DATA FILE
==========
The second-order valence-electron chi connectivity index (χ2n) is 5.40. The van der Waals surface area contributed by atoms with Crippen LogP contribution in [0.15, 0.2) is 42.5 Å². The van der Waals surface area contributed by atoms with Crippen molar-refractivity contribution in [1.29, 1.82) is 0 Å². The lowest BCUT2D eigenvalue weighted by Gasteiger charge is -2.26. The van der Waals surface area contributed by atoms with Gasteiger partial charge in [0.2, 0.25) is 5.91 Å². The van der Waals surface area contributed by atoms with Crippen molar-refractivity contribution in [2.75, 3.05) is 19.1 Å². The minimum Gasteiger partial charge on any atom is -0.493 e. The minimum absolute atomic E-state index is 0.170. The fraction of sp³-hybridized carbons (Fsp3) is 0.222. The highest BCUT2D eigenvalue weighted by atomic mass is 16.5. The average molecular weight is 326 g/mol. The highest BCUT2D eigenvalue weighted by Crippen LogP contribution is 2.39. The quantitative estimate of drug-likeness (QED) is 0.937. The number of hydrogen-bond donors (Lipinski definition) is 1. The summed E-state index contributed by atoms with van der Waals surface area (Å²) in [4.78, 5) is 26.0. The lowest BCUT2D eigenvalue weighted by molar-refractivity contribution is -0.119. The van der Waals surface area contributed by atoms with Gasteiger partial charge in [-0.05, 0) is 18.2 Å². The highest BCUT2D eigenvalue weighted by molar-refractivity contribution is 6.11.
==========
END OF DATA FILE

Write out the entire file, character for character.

The second-order valence-electron chi connectivity index (χ2n) is 5.40. The van der Waals surface area contributed by atoms with Crippen LogP contribution in [0.15, 0.2) is 42.5 Å². The van der Waals surface area contributed by atoms with Crippen molar-refractivity contribution in [1.29, 1.82) is 0 Å². The lowest BCUT2D eigenvalue weighted by Gasteiger charge is -2.26. The van der Waals surface area contributed by atoms with Gasteiger partial charge in [0.2, 0.25) is 5.91 Å². The van der Waals surface area contributed by atoms with Crippen molar-refractivity contribution in [2.75, 3.05) is 19.1 Å². The minimum Gasteiger partial charge on any atom is -0.493 e. The minimum absolute atomic E-state index is 0.170. The fraction of sp³-hybridized carbons (Fsp3) is 0.222. The highest BCUT2D eigenvalue weighted by atomic mass is 16.5. The average molecular weight is 326 g/mol. The highest BCUT2D eigenvalue weighted by Crippen LogP contribution is 2.39. The quantitative estimate of drug-likeness (QED) is 0.937. The number of hydrogen-bond donors (Lipinski definition) is 1. The summed E-state index contributed by atoms with van der Waals surface area (Å²) in [4.78, 5) is 26.0. The lowest BCUT2D eigenvalue weighted by molar-refractivity contribution is -0.119. The van der Waals surface area contributed by atoms with Gasteiger partial charge in [-0.05, 0) is 18.2 Å². The highest BCUT2D eigenvalue weighted by molar-refractivity contribution is 6.11.